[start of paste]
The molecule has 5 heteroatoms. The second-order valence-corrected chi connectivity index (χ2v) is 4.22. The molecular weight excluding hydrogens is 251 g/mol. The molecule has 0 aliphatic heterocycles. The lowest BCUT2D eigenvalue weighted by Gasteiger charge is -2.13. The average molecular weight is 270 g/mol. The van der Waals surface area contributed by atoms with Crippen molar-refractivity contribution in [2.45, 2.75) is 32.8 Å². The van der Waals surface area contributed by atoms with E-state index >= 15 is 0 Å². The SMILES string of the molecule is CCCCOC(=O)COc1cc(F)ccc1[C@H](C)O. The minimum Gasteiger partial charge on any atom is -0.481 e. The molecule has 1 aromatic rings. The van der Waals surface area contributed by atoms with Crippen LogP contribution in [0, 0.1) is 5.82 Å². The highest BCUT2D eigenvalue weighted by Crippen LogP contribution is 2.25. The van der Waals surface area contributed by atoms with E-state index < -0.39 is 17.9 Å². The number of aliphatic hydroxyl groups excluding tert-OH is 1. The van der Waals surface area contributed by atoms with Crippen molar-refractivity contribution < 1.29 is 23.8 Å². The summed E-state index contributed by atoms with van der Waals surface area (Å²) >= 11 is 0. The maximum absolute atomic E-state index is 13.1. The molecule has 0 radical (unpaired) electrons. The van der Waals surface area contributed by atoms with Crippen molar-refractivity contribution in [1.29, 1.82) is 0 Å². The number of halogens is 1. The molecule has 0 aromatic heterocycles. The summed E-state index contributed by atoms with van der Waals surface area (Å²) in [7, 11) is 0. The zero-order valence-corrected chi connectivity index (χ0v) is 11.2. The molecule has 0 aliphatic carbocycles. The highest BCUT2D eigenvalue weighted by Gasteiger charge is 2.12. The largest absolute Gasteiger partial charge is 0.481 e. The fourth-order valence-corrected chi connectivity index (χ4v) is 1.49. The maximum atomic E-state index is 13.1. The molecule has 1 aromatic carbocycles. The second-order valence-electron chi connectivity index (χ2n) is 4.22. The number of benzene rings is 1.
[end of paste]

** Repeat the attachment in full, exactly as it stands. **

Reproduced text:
The molecule has 5 heteroatoms. The second-order valence-corrected chi connectivity index (χ2v) is 4.22. The molecular weight excluding hydrogens is 251 g/mol. The molecule has 0 aliphatic heterocycles. The lowest BCUT2D eigenvalue weighted by Gasteiger charge is -2.13. The average molecular weight is 270 g/mol. The van der Waals surface area contributed by atoms with Crippen molar-refractivity contribution in [2.45, 2.75) is 32.8 Å². The van der Waals surface area contributed by atoms with E-state index >= 15 is 0 Å². The SMILES string of the molecule is CCCCOC(=O)COc1cc(F)ccc1[C@H](C)O. The minimum Gasteiger partial charge on any atom is -0.481 e. The molecule has 1 aromatic rings. The van der Waals surface area contributed by atoms with Crippen LogP contribution in [0, 0.1) is 5.82 Å². The highest BCUT2D eigenvalue weighted by Crippen LogP contribution is 2.25. The van der Waals surface area contributed by atoms with E-state index < -0.39 is 17.9 Å². The number of aliphatic hydroxyl groups excluding tert-OH is 1. The van der Waals surface area contributed by atoms with Crippen molar-refractivity contribution < 1.29 is 23.8 Å². The summed E-state index contributed by atoms with van der Waals surface area (Å²) >= 11 is 0. The maximum absolute atomic E-state index is 13.1. The molecule has 0 radical (unpaired) electrons. The van der Waals surface area contributed by atoms with Crippen molar-refractivity contribution in [1.29, 1.82) is 0 Å². The number of halogens is 1. The molecule has 0 aromatic heterocycles. The summed E-state index contributed by atoms with van der Waals surface area (Å²) in [7, 11) is 0. The zero-order valence-corrected chi connectivity index (χ0v) is 11.2. The molecule has 0 aliphatic carbocycles. The highest BCUT2D eigenvalue weighted by Gasteiger charge is 2.12. The largest absolute Gasteiger partial charge is 0.481 e. The fourth-order valence-corrected chi connectivity index (χ4v) is 1.49. The maximum atomic E-state index is 13.1. The molecule has 1 aromatic carbocycles. The second-order valence-electron chi connectivity index (χ2n) is 4.22. The number of benzene rings is 1.